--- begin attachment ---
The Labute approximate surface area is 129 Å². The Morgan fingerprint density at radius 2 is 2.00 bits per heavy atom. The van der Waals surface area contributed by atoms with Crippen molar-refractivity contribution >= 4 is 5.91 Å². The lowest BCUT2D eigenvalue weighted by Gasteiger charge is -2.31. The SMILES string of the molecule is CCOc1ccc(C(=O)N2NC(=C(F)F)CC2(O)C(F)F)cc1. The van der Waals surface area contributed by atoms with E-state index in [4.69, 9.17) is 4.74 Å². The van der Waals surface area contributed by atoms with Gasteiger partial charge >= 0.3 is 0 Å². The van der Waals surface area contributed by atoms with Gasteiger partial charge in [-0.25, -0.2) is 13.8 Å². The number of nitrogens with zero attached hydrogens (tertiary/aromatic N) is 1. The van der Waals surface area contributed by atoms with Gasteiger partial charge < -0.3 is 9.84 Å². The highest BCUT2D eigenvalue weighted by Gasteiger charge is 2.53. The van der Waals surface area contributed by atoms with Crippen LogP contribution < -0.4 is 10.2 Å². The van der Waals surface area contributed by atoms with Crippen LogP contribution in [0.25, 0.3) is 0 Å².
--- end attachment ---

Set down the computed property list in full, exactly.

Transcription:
The Labute approximate surface area is 129 Å². The Morgan fingerprint density at radius 2 is 2.00 bits per heavy atom. The van der Waals surface area contributed by atoms with Crippen molar-refractivity contribution >= 4 is 5.91 Å². The lowest BCUT2D eigenvalue weighted by Gasteiger charge is -2.31. The SMILES string of the molecule is CCOc1ccc(C(=O)N2NC(=C(F)F)CC2(O)C(F)F)cc1. The van der Waals surface area contributed by atoms with E-state index in [4.69, 9.17) is 4.74 Å². The van der Waals surface area contributed by atoms with Gasteiger partial charge >= 0.3 is 0 Å². The van der Waals surface area contributed by atoms with Gasteiger partial charge in [-0.25, -0.2) is 13.8 Å². The number of nitrogens with zero attached hydrogens (tertiary/aromatic N) is 1. The van der Waals surface area contributed by atoms with Gasteiger partial charge < -0.3 is 9.84 Å². The highest BCUT2D eigenvalue weighted by Gasteiger charge is 2.53. The van der Waals surface area contributed by atoms with Crippen LogP contribution < -0.4 is 10.2 Å². The van der Waals surface area contributed by atoms with Crippen LogP contribution in [0.25, 0.3) is 0 Å².